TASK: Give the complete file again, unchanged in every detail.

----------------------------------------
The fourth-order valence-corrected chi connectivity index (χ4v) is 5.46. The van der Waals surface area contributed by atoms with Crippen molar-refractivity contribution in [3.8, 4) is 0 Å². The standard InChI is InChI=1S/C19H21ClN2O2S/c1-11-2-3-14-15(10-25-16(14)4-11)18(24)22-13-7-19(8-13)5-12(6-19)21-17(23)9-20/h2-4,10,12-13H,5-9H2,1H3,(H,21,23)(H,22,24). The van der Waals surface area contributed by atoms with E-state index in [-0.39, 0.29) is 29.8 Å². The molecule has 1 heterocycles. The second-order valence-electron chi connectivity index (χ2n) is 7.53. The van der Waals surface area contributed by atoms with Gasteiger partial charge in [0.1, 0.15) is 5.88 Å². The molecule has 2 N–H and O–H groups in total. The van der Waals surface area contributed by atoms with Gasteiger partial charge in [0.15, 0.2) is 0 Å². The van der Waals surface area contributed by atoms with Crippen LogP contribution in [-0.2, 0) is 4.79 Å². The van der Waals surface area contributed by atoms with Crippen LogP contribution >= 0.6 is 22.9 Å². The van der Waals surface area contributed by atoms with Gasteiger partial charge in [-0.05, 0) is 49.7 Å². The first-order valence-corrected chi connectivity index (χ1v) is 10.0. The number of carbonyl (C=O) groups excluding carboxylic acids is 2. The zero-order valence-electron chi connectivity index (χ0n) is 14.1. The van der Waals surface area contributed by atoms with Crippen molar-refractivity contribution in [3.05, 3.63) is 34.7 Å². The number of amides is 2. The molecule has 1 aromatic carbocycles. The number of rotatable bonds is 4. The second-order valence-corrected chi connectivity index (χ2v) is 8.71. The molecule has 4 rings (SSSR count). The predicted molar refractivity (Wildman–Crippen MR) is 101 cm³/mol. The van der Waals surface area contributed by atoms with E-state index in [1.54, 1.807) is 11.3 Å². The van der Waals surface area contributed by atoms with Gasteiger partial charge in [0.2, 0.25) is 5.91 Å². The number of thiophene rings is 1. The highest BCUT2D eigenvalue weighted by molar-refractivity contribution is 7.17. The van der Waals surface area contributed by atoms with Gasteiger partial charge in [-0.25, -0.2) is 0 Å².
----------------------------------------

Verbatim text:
The fourth-order valence-corrected chi connectivity index (χ4v) is 5.46. The van der Waals surface area contributed by atoms with Crippen molar-refractivity contribution in [3.8, 4) is 0 Å². The standard InChI is InChI=1S/C19H21ClN2O2S/c1-11-2-3-14-15(10-25-16(14)4-11)18(24)22-13-7-19(8-13)5-12(6-19)21-17(23)9-20/h2-4,10,12-13H,5-9H2,1H3,(H,21,23)(H,22,24). The van der Waals surface area contributed by atoms with E-state index in [-0.39, 0.29) is 29.8 Å². The molecule has 1 heterocycles. The second-order valence-electron chi connectivity index (χ2n) is 7.53. The van der Waals surface area contributed by atoms with Gasteiger partial charge in [0.1, 0.15) is 5.88 Å². The molecule has 2 N–H and O–H groups in total. The van der Waals surface area contributed by atoms with Gasteiger partial charge in [0.15, 0.2) is 0 Å². The van der Waals surface area contributed by atoms with Crippen LogP contribution in [-0.2, 0) is 4.79 Å². The van der Waals surface area contributed by atoms with Crippen LogP contribution >= 0.6 is 22.9 Å². The van der Waals surface area contributed by atoms with Gasteiger partial charge in [-0.05, 0) is 49.7 Å². The first-order valence-corrected chi connectivity index (χ1v) is 10.0. The number of carbonyl (C=O) groups excluding carboxylic acids is 2. The zero-order valence-electron chi connectivity index (χ0n) is 14.1. The van der Waals surface area contributed by atoms with Crippen molar-refractivity contribution in [3.05, 3.63) is 34.7 Å². The number of amides is 2. The molecule has 1 aromatic carbocycles. The number of rotatable bonds is 4. The second-order valence-corrected chi connectivity index (χ2v) is 8.71. The molecule has 4 rings (SSSR count). The predicted molar refractivity (Wildman–Crippen MR) is 101 cm³/mol. The van der Waals surface area contributed by atoms with E-state index in [1.54, 1.807) is 11.3 Å². The van der Waals surface area contributed by atoms with Gasteiger partial charge in [0.2, 0.25) is 5.91 Å². The number of thiophene rings is 1. The highest BCUT2D eigenvalue weighted by molar-refractivity contribution is 7.17. The van der Waals surface area contributed by atoms with Gasteiger partial charge in [-0.25, -0.2) is 0 Å².